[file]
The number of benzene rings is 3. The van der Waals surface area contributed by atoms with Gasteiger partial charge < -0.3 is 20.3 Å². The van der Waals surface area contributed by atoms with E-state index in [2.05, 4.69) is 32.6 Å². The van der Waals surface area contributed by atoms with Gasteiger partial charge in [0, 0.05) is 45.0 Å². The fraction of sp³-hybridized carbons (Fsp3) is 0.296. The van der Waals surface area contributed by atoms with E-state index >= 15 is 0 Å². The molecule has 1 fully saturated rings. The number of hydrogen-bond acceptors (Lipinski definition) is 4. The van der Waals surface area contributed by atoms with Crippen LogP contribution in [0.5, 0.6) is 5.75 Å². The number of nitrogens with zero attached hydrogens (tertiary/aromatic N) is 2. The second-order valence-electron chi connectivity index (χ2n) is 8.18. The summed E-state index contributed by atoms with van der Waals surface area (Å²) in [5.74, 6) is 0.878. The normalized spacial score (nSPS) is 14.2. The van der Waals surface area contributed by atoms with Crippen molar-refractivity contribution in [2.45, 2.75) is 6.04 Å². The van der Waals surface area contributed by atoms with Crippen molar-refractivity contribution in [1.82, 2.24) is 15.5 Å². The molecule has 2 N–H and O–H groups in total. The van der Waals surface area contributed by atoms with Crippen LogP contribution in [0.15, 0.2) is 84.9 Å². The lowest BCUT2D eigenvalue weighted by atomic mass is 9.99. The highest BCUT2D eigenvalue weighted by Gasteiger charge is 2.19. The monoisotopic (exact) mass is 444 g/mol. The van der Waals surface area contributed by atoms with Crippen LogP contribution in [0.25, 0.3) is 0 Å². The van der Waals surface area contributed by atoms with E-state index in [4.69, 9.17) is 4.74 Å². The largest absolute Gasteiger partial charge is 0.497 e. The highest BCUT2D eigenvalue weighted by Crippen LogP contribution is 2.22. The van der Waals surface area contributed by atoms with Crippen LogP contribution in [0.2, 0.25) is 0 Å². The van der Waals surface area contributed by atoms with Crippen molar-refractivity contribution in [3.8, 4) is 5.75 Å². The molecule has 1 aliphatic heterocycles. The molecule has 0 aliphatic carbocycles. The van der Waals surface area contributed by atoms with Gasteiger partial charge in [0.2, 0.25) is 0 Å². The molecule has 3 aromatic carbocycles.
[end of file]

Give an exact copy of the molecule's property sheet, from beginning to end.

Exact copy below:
The number of benzene rings is 3. The van der Waals surface area contributed by atoms with Gasteiger partial charge < -0.3 is 20.3 Å². The van der Waals surface area contributed by atoms with E-state index in [2.05, 4.69) is 32.6 Å². The van der Waals surface area contributed by atoms with Gasteiger partial charge in [0, 0.05) is 45.0 Å². The fraction of sp³-hybridized carbons (Fsp3) is 0.296. The van der Waals surface area contributed by atoms with E-state index >= 15 is 0 Å². The molecule has 1 fully saturated rings. The number of hydrogen-bond acceptors (Lipinski definition) is 4. The van der Waals surface area contributed by atoms with Crippen LogP contribution in [0.5, 0.6) is 5.75 Å². The number of nitrogens with zero attached hydrogens (tertiary/aromatic N) is 2. The second-order valence-electron chi connectivity index (χ2n) is 8.18. The summed E-state index contributed by atoms with van der Waals surface area (Å²) in [5.74, 6) is 0.878. The normalized spacial score (nSPS) is 14.2. The van der Waals surface area contributed by atoms with Crippen molar-refractivity contribution in [2.45, 2.75) is 6.04 Å². The van der Waals surface area contributed by atoms with Crippen molar-refractivity contribution in [1.82, 2.24) is 15.5 Å². The molecule has 2 N–H and O–H groups in total. The van der Waals surface area contributed by atoms with Crippen LogP contribution in [0.15, 0.2) is 84.9 Å². The lowest BCUT2D eigenvalue weighted by atomic mass is 9.99. The highest BCUT2D eigenvalue weighted by Gasteiger charge is 2.19. The monoisotopic (exact) mass is 444 g/mol. The van der Waals surface area contributed by atoms with Crippen LogP contribution in [0.25, 0.3) is 0 Å². The van der Waals surface area contributed by atoms with E-state index in [4.69, 9.17) is 4.74 Å². The largest absolute Gasteiger partial charge is 0.497 e. The highest BCUT2D eigenvalue weighted by Crippen LogP contribution is 2.22. The van der Waals surface area contributed by atoms with Crippen LogP contribution in [0.2, 0.25) is 0 Å². The van der Waals surface area contributed by atoms with Crippen molar-refractivity contribution in [3.8, 4) is 5.75 Å². The molecule has 1 aliphatic heterocycles. The molecule has 0 aliphatic carbocycles. The van der Waals surface area contributed by atoms with Gasteiger partial charge in [0.2, 0.25) is 0 Å². The molecule has 3 aromatic carbocycles.